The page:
Take the time to read the article by Gretchen Reynolds and rethink that pre-exercise NSAID protocol. You can view the article here: https://www.nytimes.com/2017/07/05/well/move/bring-on-the-exercise-hold-the-painkillers.html?

*Bring On the Exercise, Hold the Painkillers, Gretchen Reynolds, New York Times, July 5, 2017

Barbara O’Hara, RPh.

Advice From The Experts At Fenton Fitness/Fenton Physical Therapy

Tara Parker-Pope wrote a great article in the October 17, 2016 edition of The New York Times entitled “The 8 Health Habits Experts Say You Need in Your 20s.”  While I agree with some of these recommendations, we at Fenton Fitness and Fenton Physical Therapy have some suggestions of our own.

#1—Don’t do dumb stuff

snapshot-1-1-11-2017-10-09-amThe cumulative injuries you suffer in your twenties echo through a lifetime.  My long and busy career as a physical therapist has taught me that this is true.  The 20 year old with a knee arthroscopy returns as a 32 year old with a ligament reconstruction and then again as a 50 year old knee replacement patient.  Surgery and rehab can only do so much.  Resist participation in the “hold my beer” events that inevitably present themselves in the social lives of 20 year olds.  Think twice before you enter that Gladiator Challenge Race, swing from that rope suspended over a river, or text and drive.  Your sixty-year old self will thank you.

-Mike O’Hara, Physical Therapist for the last 32 years.  Fitness coach and board certified orthopedic specialist 

To read the article, click on the link below:

http://www.nytimes.com/interactive/2016/10/16/well/live/health-tips-for-your-20s.html?

Listen to Mike’s advice: https://youtu.be/8JCtFzj539M

PDFIn this month’s issue, Mike O’Hara, PT provides information on Achilles tendinopathy with exercises that will help prevent this painful condition. Watch the video for the exercises by following the link in the article “Achilles Recovery”. Mike also demonstrates and describes the combination of turkish get ups and waiters walks–paired exercises that can help you train efficiently. Video for this article can also be seen on our youtube channel; just follow the links in the article.

Download Here

 

Fitness training for those of us past 40 years of age is more complicated. Physical performance and recovery capacity are dramatically different. If you need proof, look for the forty year olds in the NBA or NFL. The good news is that with proper planning, consistent performance, and the wisdom that comes with age, we can stay fit and active for a lifetime. I have compiled a collection of tips for the forty plus fitness client.

Recover Bettersleep
Many older fitness clients are able to train at intensity levels that are equal to their younger counterparts. What they are unable to do is fully recover between bouts of training. Insufficient recovery makes progress toward higher levels of fitness nearly impossible and creates an environment that invites injury. Activities that promote recovery between training sessions have great value for older training clients.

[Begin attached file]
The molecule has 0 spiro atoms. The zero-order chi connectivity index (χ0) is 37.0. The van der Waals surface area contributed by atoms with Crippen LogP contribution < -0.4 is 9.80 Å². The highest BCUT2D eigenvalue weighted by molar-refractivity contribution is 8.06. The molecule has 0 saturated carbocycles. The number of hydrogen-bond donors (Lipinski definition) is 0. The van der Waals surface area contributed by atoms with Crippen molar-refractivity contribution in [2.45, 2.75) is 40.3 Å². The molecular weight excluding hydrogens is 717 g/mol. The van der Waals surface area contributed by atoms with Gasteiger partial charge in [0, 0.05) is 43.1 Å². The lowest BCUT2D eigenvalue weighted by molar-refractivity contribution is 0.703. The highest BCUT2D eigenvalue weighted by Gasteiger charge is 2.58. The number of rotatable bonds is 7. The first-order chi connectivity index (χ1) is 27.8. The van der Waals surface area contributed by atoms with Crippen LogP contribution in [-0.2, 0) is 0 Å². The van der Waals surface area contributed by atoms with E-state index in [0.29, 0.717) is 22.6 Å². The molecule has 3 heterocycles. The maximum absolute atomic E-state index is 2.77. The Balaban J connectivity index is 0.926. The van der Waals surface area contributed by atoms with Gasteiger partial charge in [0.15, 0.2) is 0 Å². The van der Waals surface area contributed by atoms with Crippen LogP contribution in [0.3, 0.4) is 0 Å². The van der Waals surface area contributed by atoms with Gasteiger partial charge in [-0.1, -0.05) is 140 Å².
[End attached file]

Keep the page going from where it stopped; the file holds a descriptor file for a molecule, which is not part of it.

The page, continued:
Quality sleep is essential for recovery. Unfortunately, many age-related changes can interfere with sleep. Menopause for women, prostate issues for men, arthritic joints, and acid reflux are just of few of the more common problems. If you have problems getting seven to eight hours of quality sleep, talk to your doctor about possible medical assistance to improve your sleep. Invest in better pillows and a quality mattress. If your schedule permits, take a nap during the day to boost your total sleep time.
Active Recovery is the term used by strength coaches and trainers for short and easy exercise sessions that speed up recovery. On your days out of the gym, take ten to fifteen minutes and work on these areas:

Resolve movement pattern restrictions
Develop a more efficient and pain-free squat, lunge, hip hinge, or toe touch pattern and it will reduce tissue overload during training sessions.

Eliminate postural flaws
Occupational responsibilities and daily activities place us in the positions that feed into poor postural habits. Nothing stalls progress more than posture restrictions. These deficits will only resolve with daily training.

Soft tissue work
Soft tissue work with a foam roller, massage stick, or any of the other myofacial tools can work wonders. Find a physical therapist or trainer who can teach you how to use these tools to assist in recovery.
Have a recovery day. Many older fitness clients are unaware of how much they are taxing their bodies until they end up with an overuse pain problem. If you are going to perform high level fitness activities such as distance running, resistance training, or an hour of yoga, you are going to need some days in between that involve solid sleep, minimal activity, and maybe an easy walk.

-Michael S. O’Hara, P.T., OCS, CSCS

recovery_road

REAL WORLD RECOVERY

Many times patients, employers, rehab nurses, athletes, coaches, and insurance companies have unrealistic expectations in regards to rehabilitation recovery times. It falls to the physical therapist to explain the healing and recovery “time line.” These guidelines are applicable to the patient who undergoes a rotator cuff repair, lumbar fusion, tibia plateau fracture, humeral head fracture, etc… Understanding the duration and the level of effort required to fully regain function can keep a patient focused and eliminate disappointment.

Recovery Reality